YUVA was formed as a youth organisation, in 1984, with a strong belief in the potential of youth to affect change. While the scope of YUVA’s work has broadened since; our work with and through the youth continues. It aims at channelling their potential as agents of social transformation, towards building a just and equitable society. We advocate for youth involvement in civic participation and instil in them values of gender equality, social justice and democracy. The youth we engage with belong to a varied social milieu; they are students, dropouts, employed and unemployed youth.
Transformation & Leadership
YUVA works with young people through the Anubhav Shiksha Kendra (ASK) programme, which provides them with training and exposure towards their development as agents of social change. ASK is anchored in the model of experiential learning and thereby encourages the youth to take on the responsibility of their growth and development. Currently the ASK programme operates in 27 districts in 2 states (Maharashtra and Madhya Pradesh) with the help of partner organizations and centres. Through awareness programmes, workshops and field visits youth are given extensive exposure in order to build their understanding of issues like group bonding, gender and sexuality, development issues in rural India, leadership in villages and and various health-related issues.
Youth voice their opinions and views through the bi-monthly newsletter ‘Maitree’ and quarterly newsletter ‘Yuvatarang’, which is compiled by the youth themselves with the support of Abhivyakti Media for Development (an NGO).
- In 2015, the youth launched a campaign called Hinsa Mukt Mumbai was launched to build awareness among youth on the issues of violence.
Youth participated in several campaigns to raise awareness to curb issues such as campaign against genetically modified organisms, women safety and security, livelihoods, among others.
Empowerment through participation
YUVA played an active role in facilitating the Maharashtra Yuva Parishad (MYP), an umbrella organisation of youth from different parts of Maharashtra. The MYP aims at providing a space where youth are able to voice their concerns regarding civic issues, like access to education, pressures of living in slums, creation of youth friendly cities and a lack of representation in state and national politics. A number of youth groups in various communities we work in are active independently and take on various issues that affect their community at large.
- The MYP has been able to influence the State Youth Policy with inputs at the drafting stage. Its members participated in the discussions called for by the Planning Commission towards preparing the approach paper for the 12th Five-Year Plan.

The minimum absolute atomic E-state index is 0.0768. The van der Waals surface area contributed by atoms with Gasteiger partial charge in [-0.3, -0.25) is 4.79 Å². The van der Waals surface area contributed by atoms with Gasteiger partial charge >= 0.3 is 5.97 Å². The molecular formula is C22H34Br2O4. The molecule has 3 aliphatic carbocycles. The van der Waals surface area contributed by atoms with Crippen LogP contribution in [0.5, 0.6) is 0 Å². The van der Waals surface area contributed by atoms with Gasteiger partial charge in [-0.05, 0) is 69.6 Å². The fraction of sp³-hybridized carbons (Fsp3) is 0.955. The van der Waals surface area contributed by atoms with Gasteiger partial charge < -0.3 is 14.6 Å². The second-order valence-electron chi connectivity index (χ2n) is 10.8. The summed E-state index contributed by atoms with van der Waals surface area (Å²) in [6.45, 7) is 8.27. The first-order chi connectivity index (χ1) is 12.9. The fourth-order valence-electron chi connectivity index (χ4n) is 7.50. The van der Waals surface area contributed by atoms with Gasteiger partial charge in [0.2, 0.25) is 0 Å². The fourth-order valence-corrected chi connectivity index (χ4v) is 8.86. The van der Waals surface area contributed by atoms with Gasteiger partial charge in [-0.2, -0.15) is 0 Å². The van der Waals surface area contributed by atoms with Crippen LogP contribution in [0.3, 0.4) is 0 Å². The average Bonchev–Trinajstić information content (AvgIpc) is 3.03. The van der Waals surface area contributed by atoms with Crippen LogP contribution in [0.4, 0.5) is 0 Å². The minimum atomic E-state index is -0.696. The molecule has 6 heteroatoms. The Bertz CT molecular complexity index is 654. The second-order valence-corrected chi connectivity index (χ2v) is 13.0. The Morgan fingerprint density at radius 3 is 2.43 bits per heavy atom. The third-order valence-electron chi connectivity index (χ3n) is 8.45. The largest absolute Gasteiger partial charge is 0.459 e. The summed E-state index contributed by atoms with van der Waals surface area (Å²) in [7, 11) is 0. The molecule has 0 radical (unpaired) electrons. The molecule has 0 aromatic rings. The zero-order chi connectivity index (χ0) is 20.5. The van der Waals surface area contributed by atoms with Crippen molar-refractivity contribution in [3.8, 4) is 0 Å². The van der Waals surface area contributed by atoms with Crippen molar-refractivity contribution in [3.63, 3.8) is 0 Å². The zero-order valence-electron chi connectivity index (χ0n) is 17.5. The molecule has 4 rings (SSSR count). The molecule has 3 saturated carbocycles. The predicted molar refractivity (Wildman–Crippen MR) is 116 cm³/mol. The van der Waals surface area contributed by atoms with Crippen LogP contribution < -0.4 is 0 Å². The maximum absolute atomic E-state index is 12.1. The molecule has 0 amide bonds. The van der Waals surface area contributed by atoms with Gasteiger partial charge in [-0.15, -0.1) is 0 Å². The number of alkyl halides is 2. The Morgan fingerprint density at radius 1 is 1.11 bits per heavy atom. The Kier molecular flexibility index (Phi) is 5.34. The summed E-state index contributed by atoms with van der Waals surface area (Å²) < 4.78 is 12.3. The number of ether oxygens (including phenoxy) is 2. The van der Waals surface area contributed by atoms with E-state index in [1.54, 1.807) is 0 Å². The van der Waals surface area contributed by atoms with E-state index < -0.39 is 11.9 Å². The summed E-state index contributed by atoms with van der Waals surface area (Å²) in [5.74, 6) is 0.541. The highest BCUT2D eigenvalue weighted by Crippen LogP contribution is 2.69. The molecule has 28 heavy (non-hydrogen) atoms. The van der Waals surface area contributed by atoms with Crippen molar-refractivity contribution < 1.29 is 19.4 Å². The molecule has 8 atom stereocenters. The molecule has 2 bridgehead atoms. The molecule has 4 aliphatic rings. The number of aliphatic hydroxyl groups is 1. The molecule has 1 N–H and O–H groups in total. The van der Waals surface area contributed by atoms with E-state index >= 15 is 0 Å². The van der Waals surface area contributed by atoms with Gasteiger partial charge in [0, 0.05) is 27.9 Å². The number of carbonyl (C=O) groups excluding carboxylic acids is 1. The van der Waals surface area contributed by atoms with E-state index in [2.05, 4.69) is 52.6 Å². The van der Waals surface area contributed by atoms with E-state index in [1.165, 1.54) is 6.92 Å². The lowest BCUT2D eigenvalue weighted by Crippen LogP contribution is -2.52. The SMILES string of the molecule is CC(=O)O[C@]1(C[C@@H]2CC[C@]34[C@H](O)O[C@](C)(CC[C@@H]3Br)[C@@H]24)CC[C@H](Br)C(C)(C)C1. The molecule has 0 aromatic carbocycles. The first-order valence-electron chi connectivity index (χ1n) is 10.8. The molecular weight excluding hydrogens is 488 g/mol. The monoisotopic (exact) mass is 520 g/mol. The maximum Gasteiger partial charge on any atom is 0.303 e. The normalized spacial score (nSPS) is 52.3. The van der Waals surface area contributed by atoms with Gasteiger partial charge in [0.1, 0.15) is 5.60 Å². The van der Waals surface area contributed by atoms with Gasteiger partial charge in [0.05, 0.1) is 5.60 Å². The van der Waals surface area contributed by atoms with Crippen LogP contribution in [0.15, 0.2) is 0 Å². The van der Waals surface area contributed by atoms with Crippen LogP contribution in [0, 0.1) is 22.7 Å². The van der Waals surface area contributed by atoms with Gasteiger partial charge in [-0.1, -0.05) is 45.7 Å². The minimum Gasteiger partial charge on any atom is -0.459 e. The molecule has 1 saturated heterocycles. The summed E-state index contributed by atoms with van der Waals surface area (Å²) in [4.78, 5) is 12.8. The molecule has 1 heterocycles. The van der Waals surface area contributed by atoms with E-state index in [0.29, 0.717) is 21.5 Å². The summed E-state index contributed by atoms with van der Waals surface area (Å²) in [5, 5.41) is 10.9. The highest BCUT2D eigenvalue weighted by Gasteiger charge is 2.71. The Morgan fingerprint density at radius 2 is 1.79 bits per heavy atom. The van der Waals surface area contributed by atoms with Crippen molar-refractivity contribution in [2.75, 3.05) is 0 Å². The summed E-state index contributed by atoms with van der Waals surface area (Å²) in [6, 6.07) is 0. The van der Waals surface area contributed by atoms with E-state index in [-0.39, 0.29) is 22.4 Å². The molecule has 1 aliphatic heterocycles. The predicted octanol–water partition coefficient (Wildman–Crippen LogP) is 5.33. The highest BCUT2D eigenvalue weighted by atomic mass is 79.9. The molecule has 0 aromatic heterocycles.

- In 2014, the MYP organised a state level youth convention, which saw the participation of approximately 850 youth leaders. During the convention, the Youth Manifesto was discussed and published with the hope of providing a roadmap for elected representatives to address the issues of youth.
- Members from the MYP participated towards peace and conflict management during the 2006 terror attacks in Mumbai.
Increasing employability, improving livelihoods
Our work with youth in informal settlements revealed that their immediate challenges include the lack of employable skill sets, and therefore there are greater livelihood concerns. YUVA approaches the issue of youth livelihood primarily through skill building and also by developing linkages with organisations, institutions and the market.
YUVA links youth to and also provides skill upgradation and livelihood training courses. Many of the courses offered are in collaboration with Premila Vithaldas Polytechnic of SNDT Women’s University (selected by the Government of India, Ministry of Human Resource Development, New Delhi, for implementing the scheme ‘Community Development through Polytechnic’) and Jan Shikshan Sansthan (Scheme of the Ministry of Human Resource Development, New Delhi, under the programme ‘Support to Voluntary Agencies for Adult Education & Skill Development’). In addition, YUVA also organises job fairs for those youth who are in search of employment and links youth to scholarship programmes for those who wish to continue their education.
Diploma in Youth Development and Social Change
In 2015, YUVA, in partnership with the Centre for Lifelong Learning, Tata Institute of Social Sciences, launched a 10-month diploma course on ‘Youth Development and Social Change’. This programme is built on YUVA’s experience and supports youth-driven change in society.
The 640-hour course includes 240 hours of fieldwork commences in July every year. The course components such as understanding youth development, building social perspective, facilitating youth as agents of change and working with youth in different capacities.